"I tried to keep control of the fight", Harris said. "My corner told me to pick up the pace and keep at him. I kept putting my hands on him and he was feeling it in the last couple rounds.
"The referee knows what he is doing. If you can't defend yourself then the fight has to be stopped."
In the co-main event, a bantamweight attraction, talented young Chris Avalos brought in his perfect record to face powerful young Andre Wilson.
The opening round was a bit of a feeling out round, and was pretty even.
However, in the second round, Avalos wasted little time and was able to floor Wilson hard with a left hook that left him visibly hurt. Showing a tremendous heart, however, Wilson beat the count and continued on, only to, again, be floored by another Avalos left hook just seconds later.
Although Wilson rose again, the referee wisely called an end to the fight and by way of TKO in the second round, with the very talented looking Avalos improving to 11-0, 9 KOs, and Wilson dropping to 11-3-1.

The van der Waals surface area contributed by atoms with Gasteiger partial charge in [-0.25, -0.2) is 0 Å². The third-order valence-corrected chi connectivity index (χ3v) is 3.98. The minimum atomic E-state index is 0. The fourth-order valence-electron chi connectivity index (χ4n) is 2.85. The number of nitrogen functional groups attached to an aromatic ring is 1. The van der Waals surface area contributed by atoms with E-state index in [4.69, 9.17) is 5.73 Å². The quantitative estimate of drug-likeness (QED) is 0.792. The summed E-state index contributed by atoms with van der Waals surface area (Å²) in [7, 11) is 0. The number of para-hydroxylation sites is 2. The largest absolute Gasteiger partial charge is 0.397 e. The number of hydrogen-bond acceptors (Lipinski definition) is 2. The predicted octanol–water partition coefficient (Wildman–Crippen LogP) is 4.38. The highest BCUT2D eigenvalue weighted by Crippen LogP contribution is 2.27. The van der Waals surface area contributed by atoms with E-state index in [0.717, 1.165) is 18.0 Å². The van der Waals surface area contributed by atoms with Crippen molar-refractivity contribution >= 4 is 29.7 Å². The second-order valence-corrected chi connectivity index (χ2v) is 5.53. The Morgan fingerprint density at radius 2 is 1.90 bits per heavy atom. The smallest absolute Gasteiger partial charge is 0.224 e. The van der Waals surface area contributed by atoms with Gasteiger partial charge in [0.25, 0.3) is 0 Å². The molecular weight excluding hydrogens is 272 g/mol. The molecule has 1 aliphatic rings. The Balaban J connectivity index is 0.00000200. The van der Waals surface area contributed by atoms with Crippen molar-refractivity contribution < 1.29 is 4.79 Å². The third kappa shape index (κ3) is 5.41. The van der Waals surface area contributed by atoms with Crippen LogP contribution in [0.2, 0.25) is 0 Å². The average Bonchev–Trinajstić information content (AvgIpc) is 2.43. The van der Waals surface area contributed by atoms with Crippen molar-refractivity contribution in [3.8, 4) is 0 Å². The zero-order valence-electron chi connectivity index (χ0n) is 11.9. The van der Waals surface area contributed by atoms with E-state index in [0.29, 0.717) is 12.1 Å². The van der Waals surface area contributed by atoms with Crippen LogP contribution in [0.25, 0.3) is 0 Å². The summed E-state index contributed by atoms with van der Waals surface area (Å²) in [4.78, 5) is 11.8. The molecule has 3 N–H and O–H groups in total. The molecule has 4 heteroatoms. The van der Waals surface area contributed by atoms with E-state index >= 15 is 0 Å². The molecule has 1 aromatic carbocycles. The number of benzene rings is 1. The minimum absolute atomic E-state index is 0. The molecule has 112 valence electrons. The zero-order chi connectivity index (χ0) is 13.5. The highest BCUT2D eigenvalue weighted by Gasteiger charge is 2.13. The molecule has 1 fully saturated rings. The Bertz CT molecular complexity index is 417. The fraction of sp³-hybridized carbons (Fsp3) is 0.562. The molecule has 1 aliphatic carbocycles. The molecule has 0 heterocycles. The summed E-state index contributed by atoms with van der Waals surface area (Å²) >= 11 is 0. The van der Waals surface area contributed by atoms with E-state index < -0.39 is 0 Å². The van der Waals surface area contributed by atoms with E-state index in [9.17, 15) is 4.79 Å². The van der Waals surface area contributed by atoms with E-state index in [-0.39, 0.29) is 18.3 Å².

In undercard action, an eight-round welterweight affair, the once-beaten Freddy Hernandez, from Mexico City, Mexico, completely dominated the overmatched veteran Hicklet Lau. Hernandez floored Lau in, each, the fourth and the eighth rounds, winning a one-sided affair in a unanimous decision by scores of 80-69, and 80-70 (twice).
In other undercard action, a six-round super welterweight bout, hometown favorite, Deshon Johnson, of nearby Escondido, was victorious over the heavily inked Alan Velasco via 2nd round TKO. With the victory, Johnson improves to 7-2-2, 5 KOs, while Velasco drops to 8-3-2.
In a walkout bout, a six-round super lightweight contest, undefeated Aris Ambriz was fed the overmatched Daniel Gonzales. Gonzales seemed completely clueless and it took Ambriz a mere 94 seconds to secure the first round TKO victory. With the win, Ambriz improves to 11-0-0, 6 KOs, while Martinez drops to 9-24.
Overall, it was an excellent evening of boxing put on by Gary Shaw Productions and broadcast on Showtime as part of the ShoBox, The New Generation, monthly series.
Ring announcer was Lupe Contreras.